In an appeal before the Louisiana Fifth Circuit, the court reviewed a judgment in favor of an insurance company and their automobile insurance policy. Many automobile insurance policies include exclusion clauses, limiting coverage according to specific situations. In this case, collision coverage provided an exclusion for collisions caused by drivers without a valid and current driver license.
Darryl Parker brought a lawsuit for damages following a vehicle collision on January 27, 2014. A vehicle driven by Laquida Taplin collided with Mr. Parker’s vehicle. Mr. Parker named Ms. Taplin and her insurance company, State Farm Mutual Automobile Insurance, as defendants. He also named his insurer, Affirmative Insurance Company. Mr. Parker contended that Affirmative provided automobile coverage, both comprehensive and collision, for his vehicle. He alleged the insurance company acted in bad faith when it denied his claim for property damage.
Affirmative Insurance moved for summary judgment on the grounds that the policy did not cover accidents caused by a driver without a valid license. Since Mr. Parker was unlicensed at the time of the accident, Affirmative Insurance alleged they did not provide first-party collision coverage for the accident.
On appeal, Mr. Parker argued that Affirmative Insurance waived its right to seek enforcement of the exclusion in the policy, or was estopped from enforcing the provision. He contended that Affirmative Insurance knew he was an unlicensed driver but issued the policy anyway, accepting premium payments for the policy.
The appellate court stated that an insurance policy serves as a contract. As a result, it is to be construed using general rules of contract interpretation under Louisiana law. The purpose of the interpretation of the contract is to effectuate the parties’ intent. Words in a policy are given their plain, ordinary meaning, unless they have a technical meaning.
Insurance companies may limit their coverage, provided the limitation does not conflict with public policy or statutory provisions. When a provision seeks to narrow the insurance company’s obligation, it is strictly construed against the insurer.
Collision coverage under the policy included property damage to the insured vehicle but was subject to any exclusion in the policy that might apply. The policy provided that a loss caused by a person driving without a valid and current driver’s license is not covered.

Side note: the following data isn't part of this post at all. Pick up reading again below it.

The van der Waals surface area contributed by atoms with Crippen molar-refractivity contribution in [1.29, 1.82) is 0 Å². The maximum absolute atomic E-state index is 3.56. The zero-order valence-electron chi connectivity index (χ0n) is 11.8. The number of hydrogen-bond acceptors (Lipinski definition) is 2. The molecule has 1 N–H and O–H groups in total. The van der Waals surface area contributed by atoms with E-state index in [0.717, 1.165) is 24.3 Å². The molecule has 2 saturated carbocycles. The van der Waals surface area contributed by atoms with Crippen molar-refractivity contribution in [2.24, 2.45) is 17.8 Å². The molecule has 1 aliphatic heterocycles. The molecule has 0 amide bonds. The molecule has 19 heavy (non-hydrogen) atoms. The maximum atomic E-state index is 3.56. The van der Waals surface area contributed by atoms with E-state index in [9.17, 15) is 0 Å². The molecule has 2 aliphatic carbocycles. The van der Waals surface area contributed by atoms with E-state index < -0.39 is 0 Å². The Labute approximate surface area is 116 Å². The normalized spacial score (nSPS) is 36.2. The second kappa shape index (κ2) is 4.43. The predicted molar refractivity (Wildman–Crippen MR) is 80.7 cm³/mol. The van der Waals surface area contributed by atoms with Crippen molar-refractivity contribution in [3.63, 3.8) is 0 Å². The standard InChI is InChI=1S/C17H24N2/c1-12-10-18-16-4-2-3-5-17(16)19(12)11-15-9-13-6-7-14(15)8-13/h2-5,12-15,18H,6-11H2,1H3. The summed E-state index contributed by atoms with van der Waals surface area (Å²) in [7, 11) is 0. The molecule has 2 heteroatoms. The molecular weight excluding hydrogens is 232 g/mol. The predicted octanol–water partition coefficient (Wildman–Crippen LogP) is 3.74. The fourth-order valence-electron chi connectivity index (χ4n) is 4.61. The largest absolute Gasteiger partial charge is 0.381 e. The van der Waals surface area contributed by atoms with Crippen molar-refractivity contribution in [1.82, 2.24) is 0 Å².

Mr. Parker did not dispute that he did not have a valid driver’s license at the time of the accident. He argued that based on the theory of detrimental reliance, Affirmative Insurance should not be allowed to rely on the exclusion. He claimed that when he purchased the insurance policy, an Affirmative Insurance agent told him he could purchase the policy, even though he did not have a valid driver’s license.
Louisiana law states that the doctrine of detrimental reliance applies when a party makes a promise it knows or should know will cause the other party to rely on it, to the other party’s detriment. A party bringing a claim of detrimental reliance must show a representation, justifiable reliance, and a change in position, to one’s detriment, based on the reliance.
The court found that Affirmative Insurance made no representation regarding the type of coverage provided that would support Mr. Parker’s claim of detrimental reliance. The court held that Affirmative Insurance should not be able to rely on their exclusion. Here, the insurance agent informed Mr. Parker he could purchase a policy, but the agent did not state exactly the type of coverage that would be afforded. Mr. Parker did not state that the agent indicated he could purchase collision insurance despite not having a valid driver’s license.
Additionally, the court stated that the insurance policy provided Mr. Parker with insurance coverage meeting the legal requirements: compulsory automobile liability. Collision coverage is not mandated for all individuals. Affirmative Insurance was therefore free to exclude collision coverage for those without a valid license.
The court affirmed the lower court’s grant of summary judgment.
The insurance lawyers at Lavis Law have experience resolving insurance coverage disputes and claims of insurance bad faith. We provide a free consultation, and our office can be reached by calling 866.558.9151.
More Blog Posts:
Louisiana Court Holds Inaccurate Information on Insurance Application Not Material and Beneficiary Entitled to Proceeds, Louisiana Insurance Lawyer Blog, December 1, 2015
Louisiana Court Upholds Automobile Insurance Policy Exclusion for Fleeing or Evading Law Enforcement, Louisiana Insurance Lawyer Blog, October 22, 2015